Maintenance Helps Avoid Energy Waste & Repairs
Operations and maintenance issues should be addressed to avoid excessive energy use and costly repairs, as well as potential product loss. Additional maintenance issues can be reviewed in the Walk-in Cooler/Freezer Diagnostic Protocol table shown below.
Eric Borchardt, EIT, LEED AP, is an energy engineer for Michaels Energy, a nationally-recognized energy efficiency consulting company, with offices throughout Wisconsin. Michaels Energy is a division of Michaels Engineering. He can be reached at 608/785-3318; or by email at, EJB@michaelsenergy.com
12 responses to “Diagnosing Walk-in Coolers & Freezers Problems”
I have R-414 compressor. It works for few days (2-3 days) and it stop and does not run until I shut off the power breaker and put it back on. Then it works for few days and stop.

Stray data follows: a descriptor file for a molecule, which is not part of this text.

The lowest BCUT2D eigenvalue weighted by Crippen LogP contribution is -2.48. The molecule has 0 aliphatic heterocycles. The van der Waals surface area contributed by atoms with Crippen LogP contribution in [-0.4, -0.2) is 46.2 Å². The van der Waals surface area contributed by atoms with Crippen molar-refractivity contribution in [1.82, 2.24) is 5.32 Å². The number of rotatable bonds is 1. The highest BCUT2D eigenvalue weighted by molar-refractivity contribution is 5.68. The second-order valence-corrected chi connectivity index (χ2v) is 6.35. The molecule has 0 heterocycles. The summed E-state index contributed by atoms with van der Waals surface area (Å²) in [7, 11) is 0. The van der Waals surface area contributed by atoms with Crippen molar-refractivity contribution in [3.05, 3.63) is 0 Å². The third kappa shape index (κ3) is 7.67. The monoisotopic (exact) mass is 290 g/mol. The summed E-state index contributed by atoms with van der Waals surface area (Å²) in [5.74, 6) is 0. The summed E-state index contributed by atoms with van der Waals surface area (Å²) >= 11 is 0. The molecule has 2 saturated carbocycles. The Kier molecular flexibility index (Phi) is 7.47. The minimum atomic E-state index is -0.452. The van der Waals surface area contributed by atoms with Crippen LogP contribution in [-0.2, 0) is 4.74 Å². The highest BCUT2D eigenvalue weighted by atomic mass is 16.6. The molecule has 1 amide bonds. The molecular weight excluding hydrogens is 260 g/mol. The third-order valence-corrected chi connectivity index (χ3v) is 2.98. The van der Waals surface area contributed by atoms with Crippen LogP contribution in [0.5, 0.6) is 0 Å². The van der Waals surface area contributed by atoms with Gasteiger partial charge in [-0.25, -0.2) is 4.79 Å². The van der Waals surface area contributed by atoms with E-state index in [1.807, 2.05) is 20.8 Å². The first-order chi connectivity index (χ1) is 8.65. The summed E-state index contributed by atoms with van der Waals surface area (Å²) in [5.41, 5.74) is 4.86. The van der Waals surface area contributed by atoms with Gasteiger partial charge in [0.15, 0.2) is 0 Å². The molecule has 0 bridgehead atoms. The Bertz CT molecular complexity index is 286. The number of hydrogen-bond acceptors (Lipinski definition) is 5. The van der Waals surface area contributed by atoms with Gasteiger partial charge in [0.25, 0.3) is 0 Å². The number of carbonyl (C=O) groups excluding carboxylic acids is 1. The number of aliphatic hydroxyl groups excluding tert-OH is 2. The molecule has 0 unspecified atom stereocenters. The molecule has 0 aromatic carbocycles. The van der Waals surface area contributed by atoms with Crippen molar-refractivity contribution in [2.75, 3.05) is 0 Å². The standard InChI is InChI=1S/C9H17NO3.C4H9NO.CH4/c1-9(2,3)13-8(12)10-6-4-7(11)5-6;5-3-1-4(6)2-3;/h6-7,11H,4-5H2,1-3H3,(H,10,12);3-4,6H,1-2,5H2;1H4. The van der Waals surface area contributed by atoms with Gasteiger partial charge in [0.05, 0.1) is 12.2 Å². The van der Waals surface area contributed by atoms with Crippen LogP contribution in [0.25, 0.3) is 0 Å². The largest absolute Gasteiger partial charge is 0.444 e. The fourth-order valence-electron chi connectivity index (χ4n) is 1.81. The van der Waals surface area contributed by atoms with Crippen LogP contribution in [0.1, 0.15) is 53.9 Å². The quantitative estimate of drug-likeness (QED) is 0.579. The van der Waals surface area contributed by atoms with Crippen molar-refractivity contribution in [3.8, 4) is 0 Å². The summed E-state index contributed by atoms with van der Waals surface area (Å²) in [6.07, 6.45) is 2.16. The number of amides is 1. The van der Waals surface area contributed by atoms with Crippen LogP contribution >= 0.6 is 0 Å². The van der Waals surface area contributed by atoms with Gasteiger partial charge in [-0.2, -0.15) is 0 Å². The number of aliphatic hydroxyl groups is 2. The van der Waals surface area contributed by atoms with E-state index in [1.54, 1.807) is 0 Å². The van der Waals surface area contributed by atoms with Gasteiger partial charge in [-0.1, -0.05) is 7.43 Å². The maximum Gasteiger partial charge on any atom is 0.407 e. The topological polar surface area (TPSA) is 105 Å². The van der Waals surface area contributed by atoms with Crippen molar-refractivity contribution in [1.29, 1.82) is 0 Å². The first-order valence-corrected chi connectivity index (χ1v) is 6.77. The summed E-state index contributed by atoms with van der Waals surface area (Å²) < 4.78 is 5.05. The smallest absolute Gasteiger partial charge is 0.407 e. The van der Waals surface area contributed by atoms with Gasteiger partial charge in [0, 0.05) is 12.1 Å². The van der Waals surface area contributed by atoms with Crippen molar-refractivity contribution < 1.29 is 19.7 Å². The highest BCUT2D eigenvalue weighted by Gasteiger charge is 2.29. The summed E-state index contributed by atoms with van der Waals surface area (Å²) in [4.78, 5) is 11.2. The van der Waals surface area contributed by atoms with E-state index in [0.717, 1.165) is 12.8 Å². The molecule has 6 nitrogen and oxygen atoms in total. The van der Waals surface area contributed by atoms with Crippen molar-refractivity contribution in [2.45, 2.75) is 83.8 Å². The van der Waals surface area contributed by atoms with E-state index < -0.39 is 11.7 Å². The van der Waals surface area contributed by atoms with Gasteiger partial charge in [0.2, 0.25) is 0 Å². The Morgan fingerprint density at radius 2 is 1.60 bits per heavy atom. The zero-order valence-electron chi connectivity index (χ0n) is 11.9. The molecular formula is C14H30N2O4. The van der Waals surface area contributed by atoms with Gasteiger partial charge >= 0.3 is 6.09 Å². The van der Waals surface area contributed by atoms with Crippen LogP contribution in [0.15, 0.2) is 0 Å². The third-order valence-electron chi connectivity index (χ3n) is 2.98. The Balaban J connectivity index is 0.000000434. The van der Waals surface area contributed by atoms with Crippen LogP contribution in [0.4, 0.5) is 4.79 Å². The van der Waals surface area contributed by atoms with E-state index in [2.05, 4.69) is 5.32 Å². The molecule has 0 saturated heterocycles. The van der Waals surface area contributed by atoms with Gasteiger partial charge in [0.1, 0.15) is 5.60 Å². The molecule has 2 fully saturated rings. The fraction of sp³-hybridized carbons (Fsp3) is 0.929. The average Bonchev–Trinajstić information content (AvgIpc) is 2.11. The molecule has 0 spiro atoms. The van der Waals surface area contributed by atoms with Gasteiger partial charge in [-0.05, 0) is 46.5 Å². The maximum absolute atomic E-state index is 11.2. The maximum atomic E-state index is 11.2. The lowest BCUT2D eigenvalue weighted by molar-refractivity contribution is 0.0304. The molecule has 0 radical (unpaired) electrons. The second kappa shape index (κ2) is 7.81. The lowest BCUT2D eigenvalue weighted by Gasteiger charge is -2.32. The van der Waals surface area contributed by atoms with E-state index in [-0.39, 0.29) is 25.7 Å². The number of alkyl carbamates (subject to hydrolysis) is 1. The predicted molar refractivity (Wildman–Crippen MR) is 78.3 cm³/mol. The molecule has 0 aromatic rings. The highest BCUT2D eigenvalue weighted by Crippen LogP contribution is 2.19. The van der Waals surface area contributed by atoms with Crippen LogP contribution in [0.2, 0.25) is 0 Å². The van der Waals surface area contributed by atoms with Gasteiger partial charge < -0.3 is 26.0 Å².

When it stops usually early in the morning (aroung 4 or 5 in the morning)
presure setting :cut in 20 and cut out 20
ttuIV May 28th, 2012 at 20:21
the compressor is protecting itself, could be a false contact at the power source
WATER DRAINING OCCURRING ON THE SIDE AND FRONT OF FREEZER AREA SPILLING ONTO THE TILE FLOOR. THE HEAT CABLE LINE HAS BEEN CHANGED, BUT IT’S STILL HAVING THE SAME PROBLEM.
ONE SUGGESTION BY THE REPAIR PERSON WHO CHANGED MY HEAT CABLE LINE SAID THE PVC PIPE FROM THE WALK IN COOLER THAT GOES TO THE WALK IN FREEZER WALL MAY BE BUSTED. ITS HARD TO TELL UNLESS YOU RIP OF THE METAL WALL THAT SEPARATES THE COOLER FROM THE FREEZER UNIT.
WHAT ELSE COULD IT BE????? I NEED EXPERT ADVICE.
Do you have a rule of thumb for how far boxes should be kept away from the evaporator in a walk-in cooler or freezer?
It’s not recommended to stack anything in front of the evaporator fans. This is necessary to have good airflow and even cooling throughout your walk-in. If you absolutely need to stack things in front, it should have at least 5ft of airspace… but it’s best to have that area as clear as possible.
Pawan Chona January 30th, 2013 at 21:20